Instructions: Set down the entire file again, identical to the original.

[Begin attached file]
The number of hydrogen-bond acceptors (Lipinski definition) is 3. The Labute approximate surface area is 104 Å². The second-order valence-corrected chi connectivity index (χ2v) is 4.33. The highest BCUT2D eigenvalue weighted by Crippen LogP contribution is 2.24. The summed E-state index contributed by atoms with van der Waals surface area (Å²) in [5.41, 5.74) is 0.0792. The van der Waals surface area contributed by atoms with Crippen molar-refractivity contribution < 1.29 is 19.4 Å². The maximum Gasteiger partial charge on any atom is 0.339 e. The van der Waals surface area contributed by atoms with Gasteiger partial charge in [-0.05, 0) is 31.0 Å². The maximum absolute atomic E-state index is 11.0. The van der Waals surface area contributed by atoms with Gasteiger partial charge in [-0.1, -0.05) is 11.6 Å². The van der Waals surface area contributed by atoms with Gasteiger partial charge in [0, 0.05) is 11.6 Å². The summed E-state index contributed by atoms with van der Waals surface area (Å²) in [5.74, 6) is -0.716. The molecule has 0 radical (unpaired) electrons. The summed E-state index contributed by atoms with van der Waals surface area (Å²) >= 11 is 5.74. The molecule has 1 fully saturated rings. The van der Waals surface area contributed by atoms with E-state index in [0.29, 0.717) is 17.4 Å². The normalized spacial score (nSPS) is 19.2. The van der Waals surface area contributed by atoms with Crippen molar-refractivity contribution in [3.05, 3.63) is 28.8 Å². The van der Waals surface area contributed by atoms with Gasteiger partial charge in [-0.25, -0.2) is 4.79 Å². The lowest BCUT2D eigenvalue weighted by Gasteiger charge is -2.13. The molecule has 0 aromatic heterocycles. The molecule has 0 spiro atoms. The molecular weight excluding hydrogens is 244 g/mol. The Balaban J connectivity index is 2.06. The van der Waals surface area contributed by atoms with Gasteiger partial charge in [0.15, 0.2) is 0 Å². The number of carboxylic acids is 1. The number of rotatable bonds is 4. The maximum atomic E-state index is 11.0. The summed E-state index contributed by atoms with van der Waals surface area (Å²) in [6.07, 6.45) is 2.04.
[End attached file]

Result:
The number of hydrogen-bond acceptors (Lipinski definition) is 3. The Labute approximate surface area is 104 Å². The second-order valence-corrected chi connectivity index (χ2v) is 4.33. The highest BCUT2D eigenvalue weighted by Crippen LogP contribution is 2.24. The summed E-state index contributed by atoms with van der Waals surface area (Å²) in [5.41, 5.74) is 0.0792. The van der Waals surface area contributed by atoms with Crippen molar-refractivity contribution < 1.29 is 19.4 Å². The maximum Gasteiger partial charge on any atom is 0.339 e. The van der Waals surface area contributed by atoms with Gasteiger partial charge in [-0.05, 0) is 31.0 Å². The maximum absolute atomic E-state index is 11.0. The van der Waals surface area contributed by atoms with Gasteiger partial charge in [-0.1, -0.05) is 11.6 Å². The van der Waals surface area contributed by atoms with Gasteiger partial charge in [0, 0.05) is 11.6 Å². The summed E-state index contributed by atoms with van der Waals surface area (Å²) in [5.74, 6) is -0.716. The molecule has 0 radical (unpaired) electrons. The summed E-state index contributed by atoms with van der Waals surface area (Å²) >= 11 is 5.74. The molecule has 1 fully saturated rings. The van der Waals surface area contributed by atoms with E-state index in [0.29, 0.717) is 17.4 Å². The normalized spacial score (nSPS) is 19.2. The van der Waals surface area contributed by atoms with Crippen molar-refractivity contribution in [3.05, 3.63) is 28.8 Å². The van der Waals surface area contributed by atoms with Gasteiger partial charge in [-0.25, -0.2) is 4.79 Å². The lowest BCUT2D eigenvalue weighted by Gasteiger charge is -2.13. The molecule has 0 aromatic heterocycles. The molecule has 0 spiro atoms. The molecular weight excluding hydrogens is 244 g/mol. The Balaban J connectivity index is 2.06. The van der Waals surface area contributed by atoms with Gasteiger partial charge in [0.15, 0.2) is 0 Å². The number of carboxylic acids is 1. The number of rotatable bonds is 4. The maximum atomic E-state index is 11.0. The summed E-state index contributed by atoms with van der Waals surface area (Å²) in [6.07, 6.45) is 2.04.